The Condominium Act, 1998, is so complex that it is risky to navigate it
without at least one, and preferably two or three, of the excellent guides
available. All of them have been written by Ontario lawyers with
significant experience in the field.
The "Bible" of condominium literature is the 719-page Condominiums
in Ontario: A Practical Analysis of the New Legislation, by Harry
Herskowitz and Mark Freedman.
This book is a must-have for anyone dealing with condos in this
province. Jokingly referred to by its admirers as the War And Peace
of condo literature because of its hefty size, the book provides a
practical and easy to follow analysis of the legislation and regulations.
It includes a detailed presentation of each section in the new Act and
its counterpart in the old Act, in-depth commentary on the impact of all
changes in the legislation with cross-references to other relevant
sections and a full index with two tables of concordance (old Act/new Act
and new Act/old Act).
It's available for $55 from the Law Society (http://ecom.lsuc.on.ca),
major booksellers and the Canadian Condominium Institute (http://www.ccitoronto.org).
The Condominium Act: A User's Manual by Audrey Loeb ($65) is
available from the Canadian Condominium Institute and its publisher,
The book is a great hands-on tool for those involved in the condominium
industry board members, property managers, informed real estate agents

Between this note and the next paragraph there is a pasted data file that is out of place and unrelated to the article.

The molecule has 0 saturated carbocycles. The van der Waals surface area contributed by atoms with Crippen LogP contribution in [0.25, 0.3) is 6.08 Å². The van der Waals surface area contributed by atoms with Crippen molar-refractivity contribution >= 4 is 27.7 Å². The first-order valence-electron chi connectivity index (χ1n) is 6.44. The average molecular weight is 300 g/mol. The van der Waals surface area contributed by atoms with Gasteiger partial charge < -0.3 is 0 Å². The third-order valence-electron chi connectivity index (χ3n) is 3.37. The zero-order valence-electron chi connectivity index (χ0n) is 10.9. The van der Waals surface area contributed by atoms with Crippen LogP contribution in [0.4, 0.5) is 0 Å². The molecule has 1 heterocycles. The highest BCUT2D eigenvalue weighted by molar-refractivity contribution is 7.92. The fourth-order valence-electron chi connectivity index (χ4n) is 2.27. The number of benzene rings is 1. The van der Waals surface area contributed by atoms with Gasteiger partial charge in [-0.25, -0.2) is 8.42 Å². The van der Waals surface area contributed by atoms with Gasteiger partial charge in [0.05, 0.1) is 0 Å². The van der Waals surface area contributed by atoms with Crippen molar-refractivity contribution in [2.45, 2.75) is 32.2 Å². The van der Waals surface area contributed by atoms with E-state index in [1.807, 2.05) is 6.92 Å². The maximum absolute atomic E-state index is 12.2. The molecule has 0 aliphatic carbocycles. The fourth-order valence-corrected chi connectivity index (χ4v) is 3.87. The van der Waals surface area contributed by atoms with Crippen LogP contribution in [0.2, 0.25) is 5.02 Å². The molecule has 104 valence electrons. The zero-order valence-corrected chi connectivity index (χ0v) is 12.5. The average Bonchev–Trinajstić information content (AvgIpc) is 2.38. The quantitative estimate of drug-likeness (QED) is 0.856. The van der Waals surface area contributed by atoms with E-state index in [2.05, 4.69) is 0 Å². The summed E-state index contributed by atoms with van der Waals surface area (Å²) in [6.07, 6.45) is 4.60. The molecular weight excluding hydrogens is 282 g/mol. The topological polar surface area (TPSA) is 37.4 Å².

I am a great admirer of the book's 42 different checklists, designed to
help locate all of the relevant provisions for a particular topic. Some of
these invaluable lists set out in detail the requirements for owners'
meetings, records, bylaws, repair and maintenance needs and reserve funds.
The book is divided into 30 chapters, explaining each major provision
of the legislation. It's another must-have for the serious condo student.
The Condominium Act, 1998 A Practical Guide by J. Robert
Gardiner ($65) is available from the publisher, Canada Law Book, and the
Canadian Condominium Institute (CCI Toronto). It's a clear and
easy-to-read reference book, which gives the law as set out in the
legislation, along with the author's straightforward analysis. The book is
an excellent guide to the Act, walking the reader through its intricacies,
section by section, in a clear and logical manner.
Anyone who needs a quick briefing on the ins and outs of condominium
living should order the new sixth edition of the Condominium Handbook
For Directors, Managers, Owners And Purchasers, by lawyer Gerry Hyman.
It's available for $20 from the Canadian Condominium Institute.
An excellent guide to the legislation, the handbook focuses on some of
the problems condominium corporations are having with the new legislation,
including the issue of treating wear-and-tear repairs to common elements
as maintenance items which cannot be charged to reserve funds.
The Canadian Condominium Institute also publishes:
Disaster Planning And Disaster Plan
Workbook, a series of papers on high-rise hazards ($30 each, or $50
Buying A Condominium and Living In A
Condominium two booklets by Audrey Loeb ($8 each)
Reserve Funding For Condominiums
Condominium Meeting FAQ's by Fine and
Ordering information is available from the Canadian Condominium
Institute at (416) 491-6216.